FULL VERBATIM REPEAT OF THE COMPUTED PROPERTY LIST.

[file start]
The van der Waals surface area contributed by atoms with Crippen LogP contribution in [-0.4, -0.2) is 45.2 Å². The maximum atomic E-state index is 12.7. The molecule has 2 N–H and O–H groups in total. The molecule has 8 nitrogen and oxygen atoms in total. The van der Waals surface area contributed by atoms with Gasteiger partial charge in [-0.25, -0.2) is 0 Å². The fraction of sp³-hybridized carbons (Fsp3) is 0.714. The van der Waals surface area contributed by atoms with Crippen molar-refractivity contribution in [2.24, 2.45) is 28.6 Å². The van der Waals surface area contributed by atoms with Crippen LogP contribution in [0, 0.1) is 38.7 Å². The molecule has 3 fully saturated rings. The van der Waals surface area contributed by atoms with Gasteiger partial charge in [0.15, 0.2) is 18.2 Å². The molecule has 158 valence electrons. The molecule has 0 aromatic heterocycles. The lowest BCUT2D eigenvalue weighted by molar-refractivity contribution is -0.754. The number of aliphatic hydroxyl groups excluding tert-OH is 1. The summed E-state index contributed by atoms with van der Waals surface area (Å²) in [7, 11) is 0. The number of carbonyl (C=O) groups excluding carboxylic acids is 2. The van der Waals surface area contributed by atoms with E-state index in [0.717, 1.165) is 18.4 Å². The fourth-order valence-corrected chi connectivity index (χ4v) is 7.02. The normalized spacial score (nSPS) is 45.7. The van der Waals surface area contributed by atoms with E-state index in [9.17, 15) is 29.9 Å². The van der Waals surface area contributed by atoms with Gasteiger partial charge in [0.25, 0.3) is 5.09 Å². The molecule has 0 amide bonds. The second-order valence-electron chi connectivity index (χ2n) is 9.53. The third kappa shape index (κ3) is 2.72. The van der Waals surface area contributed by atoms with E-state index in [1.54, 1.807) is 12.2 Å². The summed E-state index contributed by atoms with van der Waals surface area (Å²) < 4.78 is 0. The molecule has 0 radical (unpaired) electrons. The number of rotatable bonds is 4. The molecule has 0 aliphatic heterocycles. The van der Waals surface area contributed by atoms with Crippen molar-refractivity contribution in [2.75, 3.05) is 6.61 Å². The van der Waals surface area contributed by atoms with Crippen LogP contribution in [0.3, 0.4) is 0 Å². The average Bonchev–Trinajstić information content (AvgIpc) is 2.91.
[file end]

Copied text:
The van der Waals surface area contributed by atoms with Crippen LogP contribution in [-0.4, -0.2) is 45.2 Å². The maximum atomic E-state index is 12.7. The molecule has 2 N–H and O–H groups in total. The molecule has 8 nitrogen and oxygen atoms in total. The van der Waals surface area contributed by atoms with Gasteiger partial charge in [-0.25, -0.2) is 0 Å². The fraction of sp³-hybridized carbons (Fsp3) is 0.714. The van der Waals surface area contributed by atoms with Crippen molar-refractivity contribution in [2.24, 2.45) is 28.6 Å². The van der Waals surface area contributed by atoms with Crippen LogP contribution in [0, 0.1) is 38.7 Å². The molecule has 3 fully saturated rings. The van der Waals surface area contributed by atoms with Gasteiger partial charge in [0.15, 0.2) is 18.2 Å². The molecule has 158 valence electrons. The molecule has 0 aromatic heterocycles. The lowest BCUT2D eigenvalue weighted by molar-refractivity contribution is -0.754. The number of aliphatic hydroxyl groups excluding tert-OH is 1. The summed E-state index contributed by atoms with van der Waals surface area (Å²) in [7, 11) is 0. The number of carbonyl (C=O) groups excluding carboxylic acids is 2. The van der Waals surface area contributed by atoms with E-state index in [0.717, 1.165) is 18.4 Å². The fourth-order valence-corrected chi connectivity index (χ4v) is 7.02. The normalized spacial score (nSPS) is 45.7. The van der Waals surface area contributed by atoms with E-state index in [9.17, 15) is 29.9 Å². The van der Waals surface area contributed by atoms with Gasteiger partial charge in [0.25, 0.3) is 5.09 Å². The molecule has 0 amide bonds. The second-order valence-electron chi connectivity index (χ2n) is 9.53. The third kappa shape index (κ3) is 2.72. The van der Waals surface area contributed by atoms with E-state index in [1.54, 1.807) is 12.2 Å². The summed E-state index contributed by atoms with van der Waals surface area (Å²) < 4.78 is 0. The molecule has 0 radical (unpaired) electrons. The number of rotatable bonds is 4. The molecule has 0 aliphatic heterocycles. The van der Waals surface area contributed by atoms with Crippen molar-refractivity contribution in [2.75, 3.05) is 6.61 Å². The van der Waals surface area contributed by atoms with Crippen LogP contribution in [0.3, 0.4) is 0 Å². The average Bonchev–Trinajstić information content (AvgIpc) is 2.91.